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Posts Tagged ‘family’

It’s been about two weeks since my dad and I took a trip to Niagara Falls, his hometown, and Philipsburg, Pennsylvania, my paternal grandparents’ hometown. The experience is difficult to put into words. As a young person who didn’t know her grandparents terribly well, I’m overwhelmed with a tremendous amount of pride and sentiment when visiting these places that were so important to them and to my father, though I’ve hardly spent much time in either town. It reminds me that where we are is one of the biggest factors in determining who we are.

Shufran house, paternal grandmother's childhood home, Philipsburg, PA

Great-Uncle Al's Garage

Walking through Belden Center, my dad's childhood neighborhood, with Rich Vicki

Rich Vicki, my dad's oldest friend

 

The first house my dad ever lived in. There would have been 9 people living in this house when he was born in 1948.

3011 Savannah Street- my dad's childhood home

Downtown Niagara Falls- Slipko's and Jenss- both now closed

DiCamillo in Downtown Niagara Falls

Niagara Falls is like many cities in the north east that used to be industrial hubs. There is a lot of rot, decay, and ugly reminders of what used to be. I wish I had captured more of those images while we were there. The slow erosion that these towns have endured, I believe, is on-par with the after-math of many natural disasters. I know that these towns will eventually make a recovery but I don’t know who will lead the recoveries or how long they will take. I hope to keep going back so I can keep learning about the rich histories of these towns and to be a part of the recovery solution.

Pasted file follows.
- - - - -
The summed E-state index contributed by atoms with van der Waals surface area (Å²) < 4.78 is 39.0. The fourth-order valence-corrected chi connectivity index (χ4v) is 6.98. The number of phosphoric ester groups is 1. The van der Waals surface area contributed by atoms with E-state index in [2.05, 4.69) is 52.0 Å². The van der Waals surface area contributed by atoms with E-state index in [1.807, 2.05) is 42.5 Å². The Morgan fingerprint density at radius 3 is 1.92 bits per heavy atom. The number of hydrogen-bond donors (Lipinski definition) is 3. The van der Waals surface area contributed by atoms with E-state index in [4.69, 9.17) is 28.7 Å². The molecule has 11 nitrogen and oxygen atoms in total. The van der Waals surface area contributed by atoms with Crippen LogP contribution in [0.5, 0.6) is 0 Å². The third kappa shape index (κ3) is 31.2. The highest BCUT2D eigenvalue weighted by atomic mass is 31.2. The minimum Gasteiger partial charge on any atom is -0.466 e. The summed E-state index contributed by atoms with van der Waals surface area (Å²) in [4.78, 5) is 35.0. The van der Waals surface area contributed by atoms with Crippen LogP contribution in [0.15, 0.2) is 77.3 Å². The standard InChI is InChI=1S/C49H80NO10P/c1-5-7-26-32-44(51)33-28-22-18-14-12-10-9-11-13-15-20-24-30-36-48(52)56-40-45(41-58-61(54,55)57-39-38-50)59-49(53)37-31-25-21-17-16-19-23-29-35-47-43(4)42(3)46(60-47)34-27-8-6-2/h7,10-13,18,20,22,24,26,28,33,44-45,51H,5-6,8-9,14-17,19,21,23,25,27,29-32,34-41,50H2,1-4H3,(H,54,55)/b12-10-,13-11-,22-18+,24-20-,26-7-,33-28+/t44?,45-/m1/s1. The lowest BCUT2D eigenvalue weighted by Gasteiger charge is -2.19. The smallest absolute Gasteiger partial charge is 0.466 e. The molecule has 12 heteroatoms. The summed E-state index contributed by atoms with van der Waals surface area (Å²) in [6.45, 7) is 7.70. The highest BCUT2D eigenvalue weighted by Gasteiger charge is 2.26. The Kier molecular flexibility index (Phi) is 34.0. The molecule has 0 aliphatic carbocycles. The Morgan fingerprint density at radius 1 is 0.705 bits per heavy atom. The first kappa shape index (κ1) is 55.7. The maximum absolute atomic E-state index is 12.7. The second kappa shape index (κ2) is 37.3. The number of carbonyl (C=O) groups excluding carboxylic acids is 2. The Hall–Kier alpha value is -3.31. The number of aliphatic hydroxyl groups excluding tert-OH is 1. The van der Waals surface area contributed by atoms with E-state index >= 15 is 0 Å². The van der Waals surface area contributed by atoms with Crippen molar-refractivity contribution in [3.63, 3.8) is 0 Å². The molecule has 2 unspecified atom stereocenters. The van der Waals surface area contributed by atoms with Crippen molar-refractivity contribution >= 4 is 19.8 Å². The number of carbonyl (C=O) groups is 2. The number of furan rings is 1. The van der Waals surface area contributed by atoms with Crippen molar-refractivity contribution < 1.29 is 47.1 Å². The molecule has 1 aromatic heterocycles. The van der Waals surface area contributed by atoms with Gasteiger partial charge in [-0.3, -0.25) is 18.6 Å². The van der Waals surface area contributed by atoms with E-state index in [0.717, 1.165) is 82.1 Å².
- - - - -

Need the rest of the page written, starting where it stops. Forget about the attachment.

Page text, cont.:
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Yesterday was the type of day that only comes once or twice a year. A perfect day— 70 degrees and not a cloud in the sky— spent with the people you love the most, and all thoughts of worry, and work, and Monday are far away.